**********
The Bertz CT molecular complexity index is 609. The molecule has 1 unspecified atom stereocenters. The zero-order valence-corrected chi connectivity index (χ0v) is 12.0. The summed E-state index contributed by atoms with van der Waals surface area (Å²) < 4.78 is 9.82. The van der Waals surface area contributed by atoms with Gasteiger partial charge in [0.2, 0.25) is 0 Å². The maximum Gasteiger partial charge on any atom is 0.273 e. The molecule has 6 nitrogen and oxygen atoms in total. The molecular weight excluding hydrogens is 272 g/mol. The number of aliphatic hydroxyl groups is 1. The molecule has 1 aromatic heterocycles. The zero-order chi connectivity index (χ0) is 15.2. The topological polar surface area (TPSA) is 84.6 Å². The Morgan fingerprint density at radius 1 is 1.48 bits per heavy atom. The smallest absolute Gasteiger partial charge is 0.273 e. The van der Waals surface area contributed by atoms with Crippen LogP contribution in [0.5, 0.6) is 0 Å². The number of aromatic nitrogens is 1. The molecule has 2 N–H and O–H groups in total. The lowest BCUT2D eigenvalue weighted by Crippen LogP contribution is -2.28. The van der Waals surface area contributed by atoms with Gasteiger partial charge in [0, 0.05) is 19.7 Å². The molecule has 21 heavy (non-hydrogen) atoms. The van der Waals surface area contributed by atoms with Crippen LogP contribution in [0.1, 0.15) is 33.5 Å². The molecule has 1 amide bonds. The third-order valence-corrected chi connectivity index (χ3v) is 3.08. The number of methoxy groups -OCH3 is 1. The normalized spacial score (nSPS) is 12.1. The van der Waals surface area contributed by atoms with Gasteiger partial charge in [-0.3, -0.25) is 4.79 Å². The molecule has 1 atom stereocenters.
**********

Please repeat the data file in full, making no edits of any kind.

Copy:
The Bertz CT molecular complexity index is 609. The molecule has 1 unspecified atom stereocenters. The zero-order valence-corrected chi connectivity index (χ0v) is 12.0. The summed E-state index contributed by atoms with van der Waals surface area (Å²) < 4.78 is 9.82. The van der Waals surface area contributed by atoms with Gasteiger partial charge in [0.2, 0.25) is 0 Å². The maximum Gasteiger partial charge on any atom is 0.273 e. The molecule has 6 nitrogen and oxygen atoms in total. The molecular weight excluding hydrogens is 272 g/mol. The number of aliphatic hydroxyl groups is 1. The molecule has 1 aromatic heterocycles. The zero-order chi connectivity index (χ0) is 15.2. The topological polar surface area (TPSA) is 84.6 Å². The Morgan fingerprint density at radius 1 is 1.48 bits per heavy atom. The smallest absolute Gasteiger partial charge is 0.273 e. The van der Waals surface area contributed by atoms with Crippen LogP contribution in [0.5, 0.6) is 0 Å². The number of aromatic nitrogens is 1. The molecule has 2 N–H and O–H groups in total. The lowest BCUT2D eigenvalue weighted by Crippen LogP contribution is -2.28. The van der Waals surface area contributed by atoms with Gasteiger partial charge in [0, 0.05) is 19.7 Å². The molecule has 21 heavy (non-hydrogen) atoms. The van der Waals surface area contributed by atoms with Crippen LogP contribution in [0.1, 0.15) is 33.5 Å². The molecule has 1 amide bonds. The third-order valence-corrected chi connectivity index (χ3v) is 3.08. The number of methoxy groups -OCH3 is 1. The normalized spacial score (nSPS) is 12.1. The van der Waals surface area contributed by atoms with Gasteiger partial charge in [-0.3, -0.25) is 4.79 Å². The molecule has 1 atom stereocenters.